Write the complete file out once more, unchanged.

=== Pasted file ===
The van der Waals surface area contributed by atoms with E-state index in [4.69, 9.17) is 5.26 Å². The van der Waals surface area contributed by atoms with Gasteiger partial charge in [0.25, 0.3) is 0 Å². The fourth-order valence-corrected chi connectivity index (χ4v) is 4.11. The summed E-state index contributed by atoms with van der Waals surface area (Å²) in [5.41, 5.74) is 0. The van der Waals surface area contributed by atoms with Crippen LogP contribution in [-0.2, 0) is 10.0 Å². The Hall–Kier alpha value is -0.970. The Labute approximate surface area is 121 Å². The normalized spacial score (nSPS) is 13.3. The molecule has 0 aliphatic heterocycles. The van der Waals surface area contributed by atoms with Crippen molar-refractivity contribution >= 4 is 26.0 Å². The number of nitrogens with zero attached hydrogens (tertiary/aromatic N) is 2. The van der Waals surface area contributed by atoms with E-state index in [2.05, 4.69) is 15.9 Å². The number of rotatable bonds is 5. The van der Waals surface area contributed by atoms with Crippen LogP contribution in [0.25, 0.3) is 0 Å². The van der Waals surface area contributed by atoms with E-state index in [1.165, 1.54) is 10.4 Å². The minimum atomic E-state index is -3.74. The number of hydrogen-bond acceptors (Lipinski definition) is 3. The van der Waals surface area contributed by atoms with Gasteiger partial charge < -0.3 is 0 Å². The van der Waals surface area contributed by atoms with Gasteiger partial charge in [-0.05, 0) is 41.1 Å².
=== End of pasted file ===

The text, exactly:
The van der Waals surface area contributed by atoms with E-state index in [4.69, 9.17) is 5.26 Å². The van der Waals surface area contributed by atoms with Gasteiger partial charge in [0.25, 0.3) is 0 Å². The fourth-order valence-corrected chi connectivity index (χ4v) is 4.11. The summed E-state index contributed by atoms with van der Waals surface area (Å²) in [5.41, 5.74) is 0. The van der Waals surface area contributed by atoms with Crippen LogP contribution in [-0.2, 0) is 10.0 Å². The Hall–Kier alpha value is -0.970. The Labute approximate surface area is 121 Å². The normalized spacial score (nSPS) is 13.3. The molecule has 0 aliphatic heterocycles. The van der Waals surface area contributed by atoms with Crippen molar-refractivity contribution >= 4 is 26.0 Å². The number of nitrogens with zero attached hydrogens (tertiary/aromatic N) is 2. The van der Waals surface area contributed by atoms with E-state index in [2.05, 4.69) is 15.9 Å². The number of rotatable bonds is 5. The van der Waals surface area contributed by atoms with Crippen LogP contribution in [0.25, 0.3) is 0 Å². The van der Waals surface area contributed by atoms with E-state index in [1.165, 1.54) is 10.4 Å². The minimum atomic E-state index is -3.74. The number of hydrogen-bond acceptors (Lipinski definition) is 3. The van der Waals surface area contributed by atoms with Gasteiger partial charge < -0.3 is 0 Å². The van der Waals surface area contributed by atoms with Gasteiger partial charge in [-0.05, 0) is 41.1 Å².